Published in the Journal of Financial Therapy, Money Beliefs and Financial Behaviors: Development of the Klontz Money Script Inventory the authors study “the psychological issues related to money that may be contributing to individual and family problems” (Klontz, Brad et al). Here are four belief systems they find and how they can impact an individual’s personal and financial wellbeing:

Money Avoidance – those who have money avoidance typically believe “money is bad or that they do not deserve money. For the money avoider, money is often seen as a force that stirs up fear, anxiety, or disgust” (Klontz, Brad et al). They find the following habits of the money avoider:

  • Worry over credit card usage or over-drafting an account
  • Self-sabotage their financial success (often unconsciously)
  • Avoid spending on utilitarian or necessary items
  • Spend or give money “in an effort to have as little as possible in their control”(often unconsciously)

Money Worship – people who fall in this category feel that money will somehow save them in the end. That is the ultimate goal or legacy, and that it will fix any and every problem. You know the saying, “more money more problems.” There is often short-term excitement associated with an increase in money, but in the long-term “increases in income have been found to be associated with increases in distrust and depression” (Diener & Seligman, 2004). 

Money Status –  here we have the usual “my self worth is dependent on my net worth” midset. This is not true abundance. Those who can buy anything and anyone they want often has a very large gap in their heart. So they keep buying, keep manipulating in an attempt to fill that gap. The sad truth is that until they realize that their own self-worth as a human being is not dependent on the amount of money they have, that gap will remain and true abundance will never be obtained. Klontz’s article finds that “being over-concerned with financial success, and being materialistic has been associated with lower ratings of well-being (Tatzel, 2002), lower levels of self-actualization, vitality, and happiness, and higher levels of anxiety, physical symptoms, and unhappiness” (Kasser & Ahuvia, 2002).”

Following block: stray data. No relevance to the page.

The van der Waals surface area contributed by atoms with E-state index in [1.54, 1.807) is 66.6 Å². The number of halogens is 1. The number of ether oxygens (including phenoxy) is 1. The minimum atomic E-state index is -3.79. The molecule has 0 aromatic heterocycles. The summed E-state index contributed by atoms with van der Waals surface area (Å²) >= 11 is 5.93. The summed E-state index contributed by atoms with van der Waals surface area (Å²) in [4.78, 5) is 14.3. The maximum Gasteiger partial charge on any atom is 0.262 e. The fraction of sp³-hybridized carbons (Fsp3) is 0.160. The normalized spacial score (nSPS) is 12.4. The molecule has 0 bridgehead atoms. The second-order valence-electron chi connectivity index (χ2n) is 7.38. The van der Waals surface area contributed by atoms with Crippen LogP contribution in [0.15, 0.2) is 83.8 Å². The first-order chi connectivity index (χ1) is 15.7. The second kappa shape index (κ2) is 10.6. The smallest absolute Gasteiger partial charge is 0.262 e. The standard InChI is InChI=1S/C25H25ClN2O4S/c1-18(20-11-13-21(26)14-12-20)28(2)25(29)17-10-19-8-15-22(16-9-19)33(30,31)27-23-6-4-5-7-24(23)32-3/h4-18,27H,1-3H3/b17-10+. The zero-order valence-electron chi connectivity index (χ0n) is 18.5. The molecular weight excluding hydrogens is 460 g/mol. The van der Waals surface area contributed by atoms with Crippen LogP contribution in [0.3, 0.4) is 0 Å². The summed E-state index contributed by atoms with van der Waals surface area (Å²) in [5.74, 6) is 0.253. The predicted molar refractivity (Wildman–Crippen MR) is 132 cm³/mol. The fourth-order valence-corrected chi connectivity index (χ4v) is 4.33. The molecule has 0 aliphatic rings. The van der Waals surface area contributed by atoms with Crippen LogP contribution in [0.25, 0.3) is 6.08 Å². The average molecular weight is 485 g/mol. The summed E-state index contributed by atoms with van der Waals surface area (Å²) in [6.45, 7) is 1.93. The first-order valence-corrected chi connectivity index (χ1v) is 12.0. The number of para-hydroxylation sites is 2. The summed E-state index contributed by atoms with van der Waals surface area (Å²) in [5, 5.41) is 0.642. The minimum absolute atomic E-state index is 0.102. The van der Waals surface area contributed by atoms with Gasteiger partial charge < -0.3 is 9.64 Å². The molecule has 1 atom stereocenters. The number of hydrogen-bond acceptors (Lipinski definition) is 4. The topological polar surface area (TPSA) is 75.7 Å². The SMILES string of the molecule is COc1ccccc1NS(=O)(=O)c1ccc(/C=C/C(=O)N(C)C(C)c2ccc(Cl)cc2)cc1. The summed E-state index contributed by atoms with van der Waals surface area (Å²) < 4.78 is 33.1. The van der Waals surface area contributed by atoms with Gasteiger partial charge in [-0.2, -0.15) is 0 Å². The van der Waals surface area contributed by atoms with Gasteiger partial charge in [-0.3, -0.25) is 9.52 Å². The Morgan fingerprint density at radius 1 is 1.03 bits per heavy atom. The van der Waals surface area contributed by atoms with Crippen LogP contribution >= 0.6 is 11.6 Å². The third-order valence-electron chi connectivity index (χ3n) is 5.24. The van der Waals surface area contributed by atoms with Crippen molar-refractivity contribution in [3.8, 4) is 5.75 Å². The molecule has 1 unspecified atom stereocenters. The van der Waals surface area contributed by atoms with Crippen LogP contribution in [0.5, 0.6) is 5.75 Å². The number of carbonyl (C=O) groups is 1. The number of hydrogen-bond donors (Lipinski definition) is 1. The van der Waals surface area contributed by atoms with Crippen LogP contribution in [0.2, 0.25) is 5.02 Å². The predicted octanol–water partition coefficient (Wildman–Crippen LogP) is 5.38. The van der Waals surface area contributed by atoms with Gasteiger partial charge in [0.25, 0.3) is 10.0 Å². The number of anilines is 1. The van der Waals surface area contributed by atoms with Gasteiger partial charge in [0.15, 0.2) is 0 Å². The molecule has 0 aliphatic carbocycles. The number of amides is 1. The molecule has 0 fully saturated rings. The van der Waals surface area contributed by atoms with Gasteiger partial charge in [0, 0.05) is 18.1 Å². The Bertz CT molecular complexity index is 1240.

Money Vigilance – Klontz finds that those in this category have “ alertness, watchfulness, and concern about money, and the sense that one must be heedful of pending trouble or danger” (Klontz, Brad et al). Being aware of what you’re saving and being frugal can be beneficial money habits. However, when there is excessiveness of these traits, and there is anxiety and the tendency to be hyper-aware of a “pending financial danger keeps someone from enjoying the benefits and sense of security that money can provide”(Klontz, Brad et al).

These are just a few categories Klontz and his peers used in their study, but I can say that these are not one-size-fits-all habits. People can have contradicting and very conflicting patterning around money. It all depends on the messaging we received in our childhood and the experiences we have lived and are living now.

So why does your relationship with money matter?

Because your relationships matter.

Because your creativity and vision matter.

Because your happiness matters.

Becuase your financial success matters.

Because your goals matter.

Because YOU matter. 

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